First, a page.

From a management perspective, while flexible working will help to minimise the upheaval associated with staff turnover, it can be challenging to manage those working from home. Tracking productivity and performance is clearly essential but organisations also need to consider other issues. What is the individual’s working environment at home? An employee sitting with a laptop on the sofa is clearly not complying with health and safety. Good communication with colleagues in the office - via videoconferencing for example – as well as access to HR systems for booking training courses or making holiday requests are also important to ensure the individual remains engaged with the business as a whole.
Indeed, traditional measures of potential employee unhappiness – such as sickness absence – tend not to apply for home workers; therefore it is important for organisations to be far more proactive about ensuring the technology, communication and good management practices are in place to support flexible workers.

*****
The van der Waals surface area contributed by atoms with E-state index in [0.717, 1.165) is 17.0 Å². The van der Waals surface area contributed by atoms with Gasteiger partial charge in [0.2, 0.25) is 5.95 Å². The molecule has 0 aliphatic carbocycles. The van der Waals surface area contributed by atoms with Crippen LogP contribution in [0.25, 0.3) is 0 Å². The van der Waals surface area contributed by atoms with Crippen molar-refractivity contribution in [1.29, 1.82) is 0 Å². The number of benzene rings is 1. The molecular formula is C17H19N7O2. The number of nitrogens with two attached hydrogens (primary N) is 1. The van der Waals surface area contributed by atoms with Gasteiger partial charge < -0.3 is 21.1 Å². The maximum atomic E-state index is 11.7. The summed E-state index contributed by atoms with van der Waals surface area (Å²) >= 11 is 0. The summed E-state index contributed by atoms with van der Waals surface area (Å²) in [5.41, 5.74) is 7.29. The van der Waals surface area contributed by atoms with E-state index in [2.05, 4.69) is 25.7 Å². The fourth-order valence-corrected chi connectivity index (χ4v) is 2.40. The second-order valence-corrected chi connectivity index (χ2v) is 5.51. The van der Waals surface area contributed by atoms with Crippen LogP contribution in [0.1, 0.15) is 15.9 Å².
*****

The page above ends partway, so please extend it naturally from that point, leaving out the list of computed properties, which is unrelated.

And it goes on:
Work/life balance is without doubt becoming increasingly important for employees at every level in the organisation. And with a skills shortage and high levels of employment, individuals are now in a position to make demands on the business. However, the truth is that few individuals actively seek employment change without a really good reason. A new job represents upheaval and it is risky – who knows if the promises of the new employer will really match up?
Benefits are important, as is the option of flexible working. But when it comes down to it, employees will stay with a business if they feel valued and an important part of the company. Do managers routinely visit the shop floor and understand the day to day issues faced by employees? Are they regularly recognising employee contributions and working hard to create a better working environment?
Job satisfaction is key to improving retention. As employee temptation to change increases in 2016, companies will need to improve management, deliver excellent communication that demonstrates to each individual his or her value to the business, and embrace a proactive approach to training, development career progression in order to safeguard essential people and skills.
By Roger Moore, Managing Director, Bond HR & Payroll Software